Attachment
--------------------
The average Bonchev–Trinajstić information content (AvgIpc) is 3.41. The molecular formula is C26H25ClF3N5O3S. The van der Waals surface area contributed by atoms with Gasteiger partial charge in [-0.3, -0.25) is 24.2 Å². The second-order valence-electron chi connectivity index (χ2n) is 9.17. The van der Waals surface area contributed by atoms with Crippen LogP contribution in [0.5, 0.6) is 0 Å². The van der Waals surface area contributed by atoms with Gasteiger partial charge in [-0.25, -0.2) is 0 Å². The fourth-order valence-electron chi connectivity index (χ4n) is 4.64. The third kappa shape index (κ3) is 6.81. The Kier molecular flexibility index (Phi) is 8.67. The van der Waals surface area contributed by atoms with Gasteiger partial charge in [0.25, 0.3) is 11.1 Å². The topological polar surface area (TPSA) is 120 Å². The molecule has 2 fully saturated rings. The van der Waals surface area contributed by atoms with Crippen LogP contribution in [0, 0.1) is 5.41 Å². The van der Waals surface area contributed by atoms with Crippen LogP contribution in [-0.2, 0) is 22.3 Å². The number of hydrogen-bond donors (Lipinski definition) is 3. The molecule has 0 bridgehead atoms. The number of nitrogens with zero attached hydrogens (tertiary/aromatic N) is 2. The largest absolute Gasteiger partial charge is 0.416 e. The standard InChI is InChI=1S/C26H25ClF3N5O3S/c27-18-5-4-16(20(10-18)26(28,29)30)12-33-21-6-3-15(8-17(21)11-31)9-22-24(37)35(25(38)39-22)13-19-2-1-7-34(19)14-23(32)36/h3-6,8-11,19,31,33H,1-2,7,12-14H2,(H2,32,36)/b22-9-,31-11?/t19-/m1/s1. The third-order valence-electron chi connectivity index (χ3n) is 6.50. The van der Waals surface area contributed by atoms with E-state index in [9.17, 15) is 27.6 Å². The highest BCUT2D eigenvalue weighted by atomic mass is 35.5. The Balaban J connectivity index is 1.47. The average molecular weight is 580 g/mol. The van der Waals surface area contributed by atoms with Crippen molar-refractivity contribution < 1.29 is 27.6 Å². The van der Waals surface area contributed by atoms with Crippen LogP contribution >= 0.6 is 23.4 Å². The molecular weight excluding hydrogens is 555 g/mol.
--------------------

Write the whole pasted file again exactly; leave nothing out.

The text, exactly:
The average Bonchev–Trinajstić information content (AvgIpc) is 3.41. The molecular formula is C26H25ClF3N5O3S. The van der Waals surface area contributed by atoms with Gasteiger partial charge in [-0.3, -0.25) is 24.2 Å². The second-order valence-electron chi connectivity index (χ2n) is 9.17. The van der Waals surface area contributed by atoms with Crippen LogP contribution in [0.5, 0.6) is 0 Å². The van der Waals surface area contributed by atoms with Gasteiger partial charge in [-0.25, -0.2) is 0 Å². The fourth-order valence-electron chi connectivity index (χ4n) is 4.64. The third kappa shape index (κ3) is 6.81. The Kier molecular flexibility index (Phi) is 8.67. The van der Waals surface area contributed by atoms with Gasteiger partial charge in [0.25, 0.3) is 11.1 Å². The topological polar surface area (TPSA) is 120 Å². The molecule has 2 fully saturated rings. The van der Waals surface area contributed by atoms with Crippen LogP contribution in [0, 0.1) is 5.41 Å². The van der Waals surface area contributed by atoms with Crippen LogP contribution in [-0.2, 0) is 22.3 Å². The number of hydrogen-bond donors (Lipinski definition) is 3. The molecule has 0 bridgehead atoms. The number of nitrogens with zero attached hydrogens (tertiary/aromatic N) is 2. The largest absolute Gasteiger partial charge is 0.416 e. The standard InChI is InChI=1S/C26H25ClF3N5O3S/c27-18-5-4-16(20(10-18)26(28,29)30)12-33-21-6-3-15(8-17(21)11-31)9-22-24(37)35(25(38)39-22)13-19-2-1-7-34(19)14-23(32)36/h3-6,8-11,19,31,33H,1-2,7,12-14H2,(H2,32,36)/b22-9-,31-11?/t19-/m1/s1. The third-order valence-electron chi connectivity index (χ3n) is 6.50. The van der Waals surface area contributed by atoms with E-state index in [9.17, 15) is 27.6 Å². The highest BCUT2D eigenvalue weighted by atomic mass is 35.5. The Balaban J connectivity index is 1.47. The average molecular weight is 580 g/mol. The van der Waals surface area contributed by atoms with Crippen molar-refractivity contribution < 1.29 is 27.6 Å². The van der Waals surface area contributed by atoms with Crippen LogP contribution >= 0.6 is 23.4 Å². The molecular weight excluding hydrogens is 555 g/mol.